Die Band Motorpsycho macht seit Jahrzehnten äußerst veritablen Rock und veröffentlicht Heißen Stuff am laufenden Band. Ein typisches skug-Gespräch, in dem Bassist und Sänger Bent Sæther den Bogen von der zusammenbrechenden Nachkriegsweltordnung bis zur Melancholie in der Musik spannt.
Mensch sucht ja heutzutage meist vergeblich nach Bands, die »die Zeit überdauern«, wie die Rolling Stones, die seit 180 Jahren ihr Ding machen und mehr oder weniger wertig abliefern. Doch den Pessimist*innen sei hiermit widersprochen: Es gibt diese Band doch noch und sie nennt sich Motorpsycho. Weniger konventionell als besagte Stones, doch nichtsdestotrotz machen sie seit unzähligen Jahren Musik nach dem Schema »Motorpsycho«, also irgendwo zwischen Psychedelic-Rock ohne Drogen, Prog-Rock ohne Zauberer und Elfen, Gitarren-Rock ohne Eierschaukel, Grunge ohne Selbsthass und so weiter hin und her mäandernd. Wie Van der Graaf Generator in weniger verkopft und mit mehr Sexyness. Und das konsistent, ohne Ausfälle. Mit ihrem neuen Wurf »The Crucible« (»Der Schmelztiegel«) machen Bent Sæther (Bass, Gesang) und Hans Magnus Ryan (Gitarre, Gesang) da weiter, wo der Eineinhalb-Stunden-Brocken »The Tower« aufgehört hat, diesmal etwas fokussierter und wieder mit dem neuen Schlagzeuger Tomas Järmyr (Zu, Werl). »The Crucible« nun besteht aus drei Songs und ist mit kaum 40 Minuten regelrecht kurz. Auf dem Opener »Psychotzar« hauen sie wie gewohnt mit ordentlich Foffo in die verzerrten Saiten, mit fast neun Minuten ein kurzer Einstieg, aber Herrgott, diese Riffs! Und das Riff am Ende von »Psychotzar«! Der zweite Song »Lux Aeterna« hat die liebreizenden Harmoniewechsel, die an Steven Wilson (bzw. dessen Porcupine Tree) erinnern – sogar sehr. In »The Crucible« verschweißen sie sogar Ideen von King Crimson (»One More Red Nightmare«) mit eigenen und verzwirnen sie in gewohnt ausufernden Jams. Legitim! Produziert von der Band selbst mit Hilfe von Andrew Sheps und Helge Sten (alias Deathprod). Es ist nicht nur interessant und schön, was sie immer wieder musikalisch Wertiges auf die Beine stellen, sondern auch, was Bent zu sagen hat:
skug: Your new and beautiful record is called »The Crucible«, and a crucible is something where lots of different things like ideas, cultures, ethnic groups etc. get/come together and something new emerges. Was this your intention?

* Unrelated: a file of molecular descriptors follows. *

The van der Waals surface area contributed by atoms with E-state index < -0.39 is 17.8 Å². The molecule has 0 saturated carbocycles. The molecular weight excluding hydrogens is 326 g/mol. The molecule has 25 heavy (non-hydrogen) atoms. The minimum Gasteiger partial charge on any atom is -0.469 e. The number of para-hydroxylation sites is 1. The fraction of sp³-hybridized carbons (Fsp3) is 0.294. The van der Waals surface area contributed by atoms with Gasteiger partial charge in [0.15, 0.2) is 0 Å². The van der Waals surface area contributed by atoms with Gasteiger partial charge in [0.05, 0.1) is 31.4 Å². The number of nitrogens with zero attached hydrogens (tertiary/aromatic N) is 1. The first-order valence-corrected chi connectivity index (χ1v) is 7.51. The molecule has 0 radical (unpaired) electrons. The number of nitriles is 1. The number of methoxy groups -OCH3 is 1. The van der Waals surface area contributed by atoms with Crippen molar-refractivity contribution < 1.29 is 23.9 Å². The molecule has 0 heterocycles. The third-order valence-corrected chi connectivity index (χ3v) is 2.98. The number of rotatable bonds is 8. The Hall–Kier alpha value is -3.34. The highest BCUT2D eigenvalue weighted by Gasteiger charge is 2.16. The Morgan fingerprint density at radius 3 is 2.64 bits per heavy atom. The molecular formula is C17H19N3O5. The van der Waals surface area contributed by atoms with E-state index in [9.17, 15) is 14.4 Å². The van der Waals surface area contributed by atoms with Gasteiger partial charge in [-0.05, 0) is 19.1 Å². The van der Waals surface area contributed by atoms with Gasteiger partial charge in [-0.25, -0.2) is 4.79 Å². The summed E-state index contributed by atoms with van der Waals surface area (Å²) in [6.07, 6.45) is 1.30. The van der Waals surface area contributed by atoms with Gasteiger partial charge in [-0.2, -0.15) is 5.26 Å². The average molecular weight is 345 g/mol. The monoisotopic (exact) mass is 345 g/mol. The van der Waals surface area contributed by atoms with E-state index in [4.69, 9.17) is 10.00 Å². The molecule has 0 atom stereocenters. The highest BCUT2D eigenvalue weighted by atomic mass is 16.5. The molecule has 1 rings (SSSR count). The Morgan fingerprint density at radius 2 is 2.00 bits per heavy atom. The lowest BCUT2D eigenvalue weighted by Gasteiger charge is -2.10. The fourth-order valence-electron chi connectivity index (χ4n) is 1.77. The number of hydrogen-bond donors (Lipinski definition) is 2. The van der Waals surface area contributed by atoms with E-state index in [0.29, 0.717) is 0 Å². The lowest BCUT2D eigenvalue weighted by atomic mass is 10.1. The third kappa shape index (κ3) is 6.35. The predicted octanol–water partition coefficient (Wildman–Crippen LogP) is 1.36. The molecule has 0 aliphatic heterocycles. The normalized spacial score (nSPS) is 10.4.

Bent Sæther: Obviously, but in areas that the lyrics dealt with specifically. Let’s take the title track: Last year marked the centennial of the end of WW1 – probably the biggest cultural and political upheaval on a world scale ever – and this was a subject that triggered a lot of thoughts on the current situation. The fact that the Trump administration is disassembling the federal government and seemingly doing their best to undermine the rules that have controlled the modern western liberal democracies since then makes it pertinent to ask if we’re watching the first slide back to the values that WWs 1 and 2 contained and made untenable. Brexit, the Russian, Turkish and Venezuelan political trends, not to speak of the Saudi Arabian and Syrian situations. Or the ecology… this is important stuff and it’s real, and it’s happening right now. It felt like WW1 was a good example or metaphor for this theme, one that would match the size and ambition of the music, so we tried to make them go together. The lyrics are obviously literally about WW1, and as such closer to Steve Harris than Jon Anderson, but … there you go! The other two songs also deal with this: »Psychotzar« with the »big men« of politics in a literal sense, while »Lux Aeterna« addresses the subject more in a general sense, as a meditation on death. Since we know that what will be on the other side isn’t any better for most of us, how can we so recklessly throw away the value systems our elders fought and died for? Is the greed and need for personal gain so big that we’re willing to take chances with this stuff?
Your last album, »The Tower« came just after Trump’s election. The picture is quite clear. Can we see »The Crucible« as a more optimistic sequel that deals with the possibilities of the current state of the world?
»The Tower« was a reaction to the opening of that Pandora’s box, and mostly addressed the decency – or the lack of it – I felt was one of the key points around that situation. But it’s doomy shit for sure and the lyrics probably got a bit dark, indeed! I don’t know if »The Crucible« is any lighter in tone, or if the way these subjects are addressed is any different, but we’ve had two years of this kindergarten madness now and have had more time to see where it seems to take us. That definitely informed the lyrics. But I think they might be asking if this, too, is just another of those cycles that seem to govern all movement in the universe. Death might be, for sure, and wars seem to be something we never get tired of… I dunno. But yeah, same themes but further on, and probably not more optimistic.